Drag member 112 may be incorporated into sleeves 102 including a length adjusting system. In such embodiments, the length of drag member 112 may be configured to be adjusted or varied in cooperation with the operational length of sleeve 102. Increasing the length of drag member 112 is one way of increasing the surface area of the drag member disposed between the bagged material and the ground. As described above, increasing the surface area of the drag member disposed between the bagged material and the ground may increase the packing density of the material being bagged. In other embodiments, including embodiments with length adjustable sleeves, drag member 112 may be adapted to have a variable width. In such embodiments, the width of drag member 112 may be adjusted by providing one or more longitudinal folds in the drag member. The longitudinal folds may be configured to allow more or less of the drag member material to be folded onto itself to decrease the operational width of drag member 112.

Sleeve 102 may be configured to provide a tunnel having a predetermined diameter. Because sleeve 102 is flexible and allows for convenient storage and lightweight assembly, a user may own more than one sleeve with the sleeves having different diameters. For example, a user may own an 8 foot diameter sleeve, a 10 foot diameter sleeve, and/or a 12 foot diameter sleeve. Diameters smaller or larger may be used, depending on the operation and the size of the bag to be packed. Use of different sleeves having different diameters may allow a single bagging machine to be used with bags of different diameters reducing the equipment expenses of the user.

In other embodiments, sleeve 102 may be adapted to be configurable to have a user-selectable diameter. For example, a single sleeve may be configurable to have an 8 foot diameter, a 10 foot diameter, and/or a 12 foot diameter. In some embodiments sleeve 102 may be configurable to have smaller or larger diameters to coordinate with smaller or larger bags. Shaping assembly 116 may be adapted to allow a user to adjust the shape of sleeve 102. More specifically, shaping assembly 116 may be configured to allow the user to change the diameter of the sleeve to enable a single sleeve to be used with bags of different diameters. For example, shaping assembly 116 may include straps or other members disposed outside of sleeve 102. The length of the straps or other members may be adjustable through any conventional systems. In some embodiments, the shaping assembly may be adapted to allow the user to manually set the diameter of the sleeve, such as by manually shortening the length of the straps or other members. In other embodiments, the shaping assembly may be mechanically adjustable to facilitate the adjustment of the sleeve diameter.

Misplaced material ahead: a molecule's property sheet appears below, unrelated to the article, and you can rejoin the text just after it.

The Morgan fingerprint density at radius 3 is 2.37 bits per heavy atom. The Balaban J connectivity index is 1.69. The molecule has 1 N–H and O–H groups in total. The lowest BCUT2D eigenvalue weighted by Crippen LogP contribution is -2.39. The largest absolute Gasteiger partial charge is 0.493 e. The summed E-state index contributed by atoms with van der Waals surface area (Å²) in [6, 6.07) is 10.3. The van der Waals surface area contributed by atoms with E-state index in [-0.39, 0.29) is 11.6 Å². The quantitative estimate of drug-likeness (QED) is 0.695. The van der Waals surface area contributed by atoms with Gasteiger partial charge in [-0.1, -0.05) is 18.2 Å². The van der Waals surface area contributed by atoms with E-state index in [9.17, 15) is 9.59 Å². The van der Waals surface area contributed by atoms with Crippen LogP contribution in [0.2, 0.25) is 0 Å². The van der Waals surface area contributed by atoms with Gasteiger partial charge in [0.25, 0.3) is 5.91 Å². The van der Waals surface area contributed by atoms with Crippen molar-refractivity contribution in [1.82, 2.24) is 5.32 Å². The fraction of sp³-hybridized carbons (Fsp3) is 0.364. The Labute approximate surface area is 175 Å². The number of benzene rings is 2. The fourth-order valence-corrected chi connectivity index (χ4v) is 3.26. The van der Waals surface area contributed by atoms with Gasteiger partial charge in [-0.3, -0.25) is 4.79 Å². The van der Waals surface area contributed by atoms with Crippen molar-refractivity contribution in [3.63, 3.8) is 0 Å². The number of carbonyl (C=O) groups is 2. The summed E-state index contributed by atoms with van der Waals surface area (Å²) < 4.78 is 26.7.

With reference now to FIG. 16, sleeve 102 may not provide a continuous perimeter 108. As shown in FIG. 16, sleeve 102 may be formed by a length of flexible material having a forward end 104, a rearward end 106, and opposing side edges 120 a, 120 b. Sleeve 102 having opposing side edges 120 may be used with a shaping assembly 116 as illustrated in FIG. 16. Shaping assembly 116 may be adapted to draw opposing side edges 120 together to decrease the diameter of sleeve 102 or to separate the opposing side edges 120 to increase the diameter of sleeve 102. In some embodiments, opposing side edges 120 may overlap in narrower configurations of sleeve 102. In some embodiments, shaping assembly 116 may include straps that wrap around sleeve 102. The straps may have an adjustable length to allow the shaping assembly to adjust the diameter of the sleeve.

When sleeve 102 is configured with opposing side edges 120, tunnel 22 further may include a length adjusting system to allow the user to control the packing density of material packed in the bag. In some embodiments, a drag member may be provided to the bagging machine as an additional or alternative form of density control. The drag member (not shown) may be coupled to the bagging machine to extend rearwardly under sleeve 102. One or more drag members may be provided. In some embodiments, the one or more drag members may be configured to be selectively extendable. For example, the length of the one or more drag members may be adjustable. In embodiments with more than One drag member, the length of each drag member may be separately adjustable.